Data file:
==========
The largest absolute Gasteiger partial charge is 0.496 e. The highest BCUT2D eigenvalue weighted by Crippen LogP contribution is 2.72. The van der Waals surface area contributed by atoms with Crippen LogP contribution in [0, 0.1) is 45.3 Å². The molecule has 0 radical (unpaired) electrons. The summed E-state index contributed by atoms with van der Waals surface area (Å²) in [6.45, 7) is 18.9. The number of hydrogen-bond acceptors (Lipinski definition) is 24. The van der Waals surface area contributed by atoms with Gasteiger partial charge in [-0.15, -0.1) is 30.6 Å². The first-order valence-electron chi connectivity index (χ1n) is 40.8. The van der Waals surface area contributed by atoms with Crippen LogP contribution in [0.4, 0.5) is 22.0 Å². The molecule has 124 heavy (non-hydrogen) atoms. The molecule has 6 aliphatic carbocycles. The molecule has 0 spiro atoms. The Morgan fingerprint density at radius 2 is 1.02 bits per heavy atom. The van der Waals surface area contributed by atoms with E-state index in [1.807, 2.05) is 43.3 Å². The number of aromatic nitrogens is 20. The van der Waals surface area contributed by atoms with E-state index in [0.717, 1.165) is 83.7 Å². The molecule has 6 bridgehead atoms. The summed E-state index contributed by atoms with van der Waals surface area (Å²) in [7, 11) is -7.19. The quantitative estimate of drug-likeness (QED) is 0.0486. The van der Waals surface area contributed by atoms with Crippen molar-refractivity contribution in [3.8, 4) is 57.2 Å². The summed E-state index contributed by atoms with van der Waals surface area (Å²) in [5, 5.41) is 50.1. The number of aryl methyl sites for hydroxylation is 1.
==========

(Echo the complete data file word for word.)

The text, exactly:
The largest absolute Gasteiger partial charge is 0.496 e. The highest BCUT2D eigenvalue weighted by Crippen LogP contribution is 2.72. The van der Waals surface area contributed by atoms with Crippen LogP contribution in [0, 0.1) is 45.3 Å². The molecule has 0 radical (unpaired) electrons. The summed E-state index contributed by atoms with van der Waals surface area (Å²) in [6.45, 7) is 18.9. The number of hydrogen-bond acceptors (Lipinski definition) is 24. The van der Waals surface area contributed by atoms with Gasteiger partial charge in [-0.15, -0.1) is 30.6 Å². The first-order valence-electron chi connectivity index (χ1n) is 40.8. The van der Waals surface area contributed by atoms with Crippen LogP contribution in [0.4, 0.5) is 22.0 Å². The molecule has 124 heavy (non-hydrogen) atoms. The molecule has 6 aliphatic carbocycles. The molecule has 0 spiro atoms. The Morgan fingerprint density at radius 2 is 1.02 bits per heavy atom. The van der Waals surface area contributed by atoms with E-state index in [1.807, 2.05) is 43.3 Å². The number of aromatic nitrogens is 20. The van der Waals surface area contributed by atoms with E-state index in [0.717, 1.165) is 83.7 Å². The molecule has 6 bridgehead atoms. The summed E-state index contributed by atoms with van der Waals surface area (Å²) in [7, 11) is -7.19. The quantitative estimate of drug-likeness (QED) is 0.0486. The van der Waals surface area contributed by atoms with Crippen molar-refractivity contribution in [3.8, 4) is 57.2 Å². The summed E-state index contributed by atoms with van der Waals surface area (Å²) in [5, 5.41) is 50.1. The number of aryl methyl sites for hydroxylation is 1.